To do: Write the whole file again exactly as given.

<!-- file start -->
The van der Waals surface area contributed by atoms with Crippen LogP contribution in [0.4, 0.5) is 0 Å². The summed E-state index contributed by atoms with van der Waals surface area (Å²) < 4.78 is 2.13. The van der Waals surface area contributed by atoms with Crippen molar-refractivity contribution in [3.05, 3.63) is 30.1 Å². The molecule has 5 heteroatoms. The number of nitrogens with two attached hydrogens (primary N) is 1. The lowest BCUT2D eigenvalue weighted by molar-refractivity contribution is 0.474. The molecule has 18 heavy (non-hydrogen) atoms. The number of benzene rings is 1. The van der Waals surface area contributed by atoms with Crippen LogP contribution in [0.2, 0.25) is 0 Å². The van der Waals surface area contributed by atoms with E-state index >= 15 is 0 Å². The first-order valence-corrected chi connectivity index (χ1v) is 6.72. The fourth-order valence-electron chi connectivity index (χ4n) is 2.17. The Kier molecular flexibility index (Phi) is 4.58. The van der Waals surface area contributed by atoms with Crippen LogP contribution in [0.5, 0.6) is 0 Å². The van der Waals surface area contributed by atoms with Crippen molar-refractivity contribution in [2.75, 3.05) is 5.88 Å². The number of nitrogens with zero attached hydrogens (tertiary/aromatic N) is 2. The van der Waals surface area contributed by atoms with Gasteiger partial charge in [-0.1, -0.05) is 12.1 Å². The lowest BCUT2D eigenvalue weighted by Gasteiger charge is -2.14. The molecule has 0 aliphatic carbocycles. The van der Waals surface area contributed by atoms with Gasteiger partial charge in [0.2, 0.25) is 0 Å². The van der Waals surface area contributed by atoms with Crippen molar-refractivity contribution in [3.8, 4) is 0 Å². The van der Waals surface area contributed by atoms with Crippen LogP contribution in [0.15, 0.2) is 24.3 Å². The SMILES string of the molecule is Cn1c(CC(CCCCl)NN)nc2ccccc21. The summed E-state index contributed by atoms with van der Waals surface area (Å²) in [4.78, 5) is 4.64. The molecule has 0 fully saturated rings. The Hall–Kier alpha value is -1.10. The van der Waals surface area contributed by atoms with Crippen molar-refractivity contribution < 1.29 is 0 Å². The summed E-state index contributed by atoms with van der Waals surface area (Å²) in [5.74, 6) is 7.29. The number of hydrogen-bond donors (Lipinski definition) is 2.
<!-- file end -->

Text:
The van der Waals surface area contributed by atoms with Crippen LogP contribution in [0.4, 0.5) is 0 Å². The summed E-state index contributed by atoms with van der Waals surface area (Å²) < 4.78 is 2.13. The van der Waals surface area contributed by atoms with Crippen molar-refractivity contribution in [3.05, 3.63) is 30.1 Å². The molecule has 5 heteroatoms. The number of nitrogens with two attached hydrogens (primary N) is 1. The lowest BCUT2D eigenvalue weighted by molar-refractivity contribution is 0.474. The molecule has 18 heavy (non-hydrogen) atoms. The number of benzene rings is 1. The van der Waals surface area contributed by atoms with Crippen LogP contribution in [0.2, 0.25) is 0 Å². The van der Waals surface area contributed by atoms with E-state index >= 15 is 0 Å². The first-order valence-corrected chi connectivity index (χ1v) is 6.72. The fourth-order valence-electron chi connectivity index (χ4n) is 2.17. The Kier molecular flexibility index (Phi) is 4.58. The van der Waals surface area contributed by atoms with Crippen LogP contribution in [0.5, 0.6) is 0 Å². The van der Waals surface area contributed by atoms with Crippen molar-refractivity contribution in [2.75, 3.05) is 5.88 Å². The number of nitrogens with zero attached hydrogens (tertiary/aromatic N) is 2. The van der Waals surface area contributed by atoms with Gasteiger partial charge in [-0.1, -0.05) is 12.1 Å². The lowest BCUT2D eigenvalue weighted by Gasteiger charge is -2.14. The molecule has 0 aliphatic carbocycles. The van der Waals surface area contributed by atoms with Gasteiger partial charge in [0.2, 0.25) is 0 Å². The van der Waals surface area contributed by atoms with Crippen molar-refractivity contribution in [3.8, 4) is 0 Å². The van der Waals surface area contributed by atoms with Crippen LogP contribution in [0.15, 0.2) is 24.3 Å². The SMILES string of the molecule is Cn1c(CC(CCCCl)NN)nc2ccccc21. The summed E-state index contributed by atoms with van der Waals surface area (Å²) in [4.78, 5) is 4.64. The molecule has 0 fully saturated rings. The Hall–Kier alpha value is -1.10. The van der Waals surface area contributed by atoms with Crippen molar-refractivity contribution < 1.29 is 0 Å². The summed E-state index contributed by atoms with van der Waals surface area (Å²) in [5.74, 6) is 7.29. The number of hydrogen-bond donors (Lipinski definition) is 2.